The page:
You may have heard a lot of talk on the grapevine about dog separation anxiety, but what about the sassy feline in your life?
Your cat may pick and choose when they want to be fussed, but they can also feel separation anxiety, just as much as their canine counterparts. They enjoy their routine and can feel all out of sorts when this is shaken up and disrupted. Join us as we learn all about cat separation anxiety, including how to prevent it and how to deal with it when needed.
Cat separation anxiety is a behaviour where your feline feels stressed and worried when they’re separated from you. Although they are well known for their independent personalities, some cats form a strong attachment to their pawrent and always want to be around them.
If they have to be apart from their owners for an extended amount of time, anxious behaviour can appear, often within minutes of an owner leaving. Felines of all ages can show separation anxiety, from kittens to older cats.
The smart humans in the lab coats don’t know the exact cause of cat separation anxiety (and why some cats suffer while others don’t). It’s believed that a mixture of the cat’s genes, their environment, and how they’re looked after can affect their likelihood of developing the behaviour.
It’s also believed that some cat breeds may be more prone to separation anxiety than others.
These are exotic types like the Burmese and Siamese, which are known to have higher social needs and a strong desire for attention. Bred as indoor domestic cats, Burmese and Siamese felines can get very attached to their owners.
There are numerous signs of cat stress and anxiety, and these can make an appearance both during the day and at night. Some indicators that your cat could be suffering from separation anxiety include:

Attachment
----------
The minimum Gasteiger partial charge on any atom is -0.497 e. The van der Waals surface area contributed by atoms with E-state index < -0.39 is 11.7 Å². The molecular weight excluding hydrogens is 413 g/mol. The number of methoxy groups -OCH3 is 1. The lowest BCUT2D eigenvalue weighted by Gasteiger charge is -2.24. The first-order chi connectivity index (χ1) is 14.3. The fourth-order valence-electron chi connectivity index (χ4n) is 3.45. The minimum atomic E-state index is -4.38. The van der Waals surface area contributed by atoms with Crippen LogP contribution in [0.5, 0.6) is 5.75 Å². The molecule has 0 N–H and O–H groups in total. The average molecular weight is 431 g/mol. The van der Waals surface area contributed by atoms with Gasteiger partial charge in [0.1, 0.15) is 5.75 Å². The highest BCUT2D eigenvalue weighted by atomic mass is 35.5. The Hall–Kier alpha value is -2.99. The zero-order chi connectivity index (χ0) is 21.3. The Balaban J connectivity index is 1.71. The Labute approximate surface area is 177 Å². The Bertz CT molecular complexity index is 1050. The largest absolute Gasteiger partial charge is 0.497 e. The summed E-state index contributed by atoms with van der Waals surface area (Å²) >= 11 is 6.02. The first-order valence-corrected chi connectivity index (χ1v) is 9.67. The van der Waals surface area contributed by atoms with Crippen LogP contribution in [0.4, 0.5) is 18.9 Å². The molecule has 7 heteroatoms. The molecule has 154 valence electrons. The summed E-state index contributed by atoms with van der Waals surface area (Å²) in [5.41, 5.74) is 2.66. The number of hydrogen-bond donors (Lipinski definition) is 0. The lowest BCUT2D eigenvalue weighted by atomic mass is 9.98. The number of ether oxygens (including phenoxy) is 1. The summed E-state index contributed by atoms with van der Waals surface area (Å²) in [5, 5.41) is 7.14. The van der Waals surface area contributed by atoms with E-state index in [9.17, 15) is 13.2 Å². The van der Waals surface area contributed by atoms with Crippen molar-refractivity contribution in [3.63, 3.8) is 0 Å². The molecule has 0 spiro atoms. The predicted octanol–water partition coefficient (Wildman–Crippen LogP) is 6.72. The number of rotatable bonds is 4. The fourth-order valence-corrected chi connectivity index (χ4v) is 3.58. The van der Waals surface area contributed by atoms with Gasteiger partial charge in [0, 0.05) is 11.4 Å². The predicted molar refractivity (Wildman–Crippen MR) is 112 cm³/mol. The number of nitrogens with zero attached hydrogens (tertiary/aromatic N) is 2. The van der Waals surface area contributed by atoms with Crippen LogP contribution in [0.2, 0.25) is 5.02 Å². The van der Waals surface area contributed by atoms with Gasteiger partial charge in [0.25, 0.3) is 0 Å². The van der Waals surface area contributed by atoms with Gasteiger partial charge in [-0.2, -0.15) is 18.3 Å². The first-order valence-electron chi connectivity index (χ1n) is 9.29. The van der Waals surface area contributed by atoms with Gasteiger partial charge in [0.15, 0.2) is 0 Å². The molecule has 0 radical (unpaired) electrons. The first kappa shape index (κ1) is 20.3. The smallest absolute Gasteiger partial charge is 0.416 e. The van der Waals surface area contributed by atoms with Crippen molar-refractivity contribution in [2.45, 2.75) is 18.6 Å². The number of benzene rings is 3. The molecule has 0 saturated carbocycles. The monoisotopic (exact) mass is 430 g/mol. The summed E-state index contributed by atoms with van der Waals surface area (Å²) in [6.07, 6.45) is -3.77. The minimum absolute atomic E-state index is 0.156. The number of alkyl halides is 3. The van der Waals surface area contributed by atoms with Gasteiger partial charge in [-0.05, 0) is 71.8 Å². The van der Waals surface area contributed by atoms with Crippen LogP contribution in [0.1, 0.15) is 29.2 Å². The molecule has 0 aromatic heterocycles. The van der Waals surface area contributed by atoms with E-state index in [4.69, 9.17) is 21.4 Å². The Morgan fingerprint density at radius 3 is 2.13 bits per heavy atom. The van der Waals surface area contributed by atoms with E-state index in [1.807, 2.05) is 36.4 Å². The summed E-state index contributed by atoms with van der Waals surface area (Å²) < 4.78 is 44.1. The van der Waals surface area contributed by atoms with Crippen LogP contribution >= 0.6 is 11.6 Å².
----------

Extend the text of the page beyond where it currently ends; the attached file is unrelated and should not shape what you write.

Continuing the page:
These anxiety indicators can sometimes be more obvious at night when the house is quiet. Cats can sometimes also show separation anxiety from other cats, not just their humans.
If your cat seems happy or you’re not picking up on any obvious signs, it can be tricky to know if they are suffering from separation anxiety. One option to try and suss this out is to use pet cameras to monitor them. You may be able to see if they’re showing any distress while you are out.
Here’s a few things you can do to help prevent your kitty from developing separation anxiety:
If you’re noticing signs of separation anxiety in your cat, there’s a few things you can do to try and help calm them down immediately while you get in touch with a vet:
If your feline isn’t showing their normal cat-titude or you notice any changes to their behaviour, consult with a vet. FirstVet is available 24/7 for video appointments with trained UK vets and can provide advice and recommendations for your cat’s wellbeing.
The symptoms of separation anxiety can be similar to other conditions, so seeking out purr-fessional advice is important for getting the right treatment. For example, your feline peeing outside of their usual spot can be a sign of anxiety, but also indicate a possible urinary infection.
Some cats can miss their owners if they go on holiday as they don’t like to spend extended time apart from them. This is not true of all cats though, as some felines are purr-fectly content to hang out with other humans in the household or at a cattery. Getting your cat used to spending time with other people or at boarding facilities from a young age could help to prevent anxiety if you go away on holiday.
You also have the option of bringing in a cat sitter, though you will need to think about how much time they can spend with your cat and how safe they will be, for example being able to get out of the house.
With time and persistence, you could help to lessen your cat’s separation anxiety. Follow any guidance provided by a vet or behaviouralist and take things at a slow pace.
Cats deserve all the love and support, from supporting them through periods of anxiety to giving them the right cover for their needs. That’s why we offer comprehensive lifetime cat insurance.
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